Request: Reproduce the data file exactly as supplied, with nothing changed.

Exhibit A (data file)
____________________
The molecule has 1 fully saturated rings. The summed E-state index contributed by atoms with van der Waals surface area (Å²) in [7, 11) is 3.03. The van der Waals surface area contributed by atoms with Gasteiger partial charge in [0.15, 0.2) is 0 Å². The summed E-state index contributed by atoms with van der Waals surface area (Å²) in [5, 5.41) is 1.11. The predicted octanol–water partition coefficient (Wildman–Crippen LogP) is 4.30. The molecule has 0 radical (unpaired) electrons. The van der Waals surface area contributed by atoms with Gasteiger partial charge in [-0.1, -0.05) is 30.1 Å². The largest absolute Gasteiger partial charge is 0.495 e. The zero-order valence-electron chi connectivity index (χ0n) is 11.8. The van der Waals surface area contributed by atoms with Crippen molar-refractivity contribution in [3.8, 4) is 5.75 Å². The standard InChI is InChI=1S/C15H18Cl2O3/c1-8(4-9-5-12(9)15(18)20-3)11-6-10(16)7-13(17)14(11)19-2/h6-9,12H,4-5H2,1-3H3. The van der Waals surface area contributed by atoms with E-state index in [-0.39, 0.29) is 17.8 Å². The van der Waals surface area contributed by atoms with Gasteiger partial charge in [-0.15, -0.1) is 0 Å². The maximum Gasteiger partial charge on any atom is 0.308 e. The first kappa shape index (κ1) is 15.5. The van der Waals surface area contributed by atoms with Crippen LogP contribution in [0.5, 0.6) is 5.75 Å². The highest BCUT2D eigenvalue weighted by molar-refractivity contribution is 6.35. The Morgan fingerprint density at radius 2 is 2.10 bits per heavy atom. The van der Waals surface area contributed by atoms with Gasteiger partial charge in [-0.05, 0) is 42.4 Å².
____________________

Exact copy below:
The molecule has 1 fully saturated rings. The summed E-state index contributed by atoms with van der Waals surface area (Å²) in [7, 11) is 3.03. The van der Waals surface area contributed by atoms with Gasteiger partial charge in [0.15, 0.2) is 0 Å². The summed E-state index contributed by atoms with van der Waals surface area (Å²) in [5, 5.41) is 1.11. The predicted octanol–water partition coefficient (Wildman–Crippen LogP) is 4.30. The molecule has 0 radical (unpaired) electrons. The van der Waals surface area contributed by atoms with Gasteiger partial charge in [-0.1, -0.05) is 30.1 Å². The largest absolute Gasteiger partial charge is 0.495 e. The zero-order valence-electron chi connectivity index (χ0n) is 11.8. The van der Waals surface area contributed by atoms with Crippen molar-refractivity contribution in [3.8, 4) is 5.75 Å². The standard InChI is InChI=1S/C15H18Cl2O3/c1-8(4-9-5-12(9)15(18)20-3)11-6-10(16)7-13(17)14(11)19-2/h6-9,12H,4-5H2,1-3H3. The van der Waals surface area contributed by atoms with E-state index in [-0.39, 0.29) is 17.8 Å². The van der Waals surface area contributed by atoms with Gasteiger partial charge in [-0.15, -0.1) is 0 Å². The maximum Gasteiger partial charge on any atom is 0.308 e. The first kappa shape index (κ1) is 15.5. The van der Waals surface area contributed by atoms with Crippen LogP contribution in [0.5, 0.6) is 5.75 Å². The highest BCUT2D eigenvalue weighted by molar-refractivity contribution is 6.35. The Morgan fingerprint density at radius 2 is 2.10 bits per heavy atom. The van der Waals surface area contributed by atoms with Gasteiger partial charge in [-0.05, 0) is 42.4 Å².